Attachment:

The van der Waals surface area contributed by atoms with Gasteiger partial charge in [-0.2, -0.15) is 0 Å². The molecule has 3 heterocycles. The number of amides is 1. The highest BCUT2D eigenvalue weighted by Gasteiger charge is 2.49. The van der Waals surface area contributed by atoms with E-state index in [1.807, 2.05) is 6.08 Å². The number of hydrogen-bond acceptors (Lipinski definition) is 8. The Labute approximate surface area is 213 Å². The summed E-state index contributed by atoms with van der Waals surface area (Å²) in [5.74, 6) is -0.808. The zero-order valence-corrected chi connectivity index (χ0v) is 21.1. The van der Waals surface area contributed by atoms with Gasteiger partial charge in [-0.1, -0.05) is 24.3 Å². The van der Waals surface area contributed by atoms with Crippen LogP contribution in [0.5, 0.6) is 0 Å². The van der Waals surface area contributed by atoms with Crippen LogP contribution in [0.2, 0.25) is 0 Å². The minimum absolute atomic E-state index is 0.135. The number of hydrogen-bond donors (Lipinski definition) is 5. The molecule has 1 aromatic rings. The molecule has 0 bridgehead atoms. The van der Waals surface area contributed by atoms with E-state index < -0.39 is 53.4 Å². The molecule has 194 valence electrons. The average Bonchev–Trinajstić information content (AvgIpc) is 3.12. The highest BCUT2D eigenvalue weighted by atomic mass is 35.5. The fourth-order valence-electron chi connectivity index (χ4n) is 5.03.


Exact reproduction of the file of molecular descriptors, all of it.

The van der Waals surface area contributed by atoms with Gasteiger partial charge in [-0.2, -0.15) is 0 Å². The molecule has 3 heterocycles. The number of amides is 1. The highest BCUT2D eigenvalue weighted by Gasteiger charge is 2.49. The van der Waals surface area contributed by atoms with E-state index in [1.807, 2.05) is 6.08 Å². The number of hydrogen-bond acceptors (Lipinski definition) is 8. The Labute approximate surface area is 213 Å². The summed E-state index contributed by atoms with van der Waals surface area (Å²) in [5.74, 6) is -0.808. The zero-order valence-corrected chi connectivity index (χ0v) is 21.1. The van der Waals surface area contributed by atoms with Gasteiger partial charge in [-0.1, -0.05) is 24.3 Å². The van der Waals surface area contributed by atoms with Crippen LogP contribution in [0.5, 0.6) is 0 Å². The van der Waals surface area contributed by atoms with Crippen LogP contribution in [0.2, 0.25) is 0 Å². The minimum absolute atomic E-state index is 0.135. The number of hydrogen-bond donors (Lipinski definition) is 5. The molecule has 1 aromatic rings. The molecule has 0 bridgehead atoms. The van der Waals surface area contributed by atoms with E-state index < -0.39 is 53.4 Å². The molecule has 194 valence electrons. The average Bonchev–Trinajstić information content (AvgIpc) is 3.12. The highest BCUT2D eigenvalue weighted by atomic mass is 35.5. The fourth-order valence-electron chi connectivity index (χ4n) is 5.03.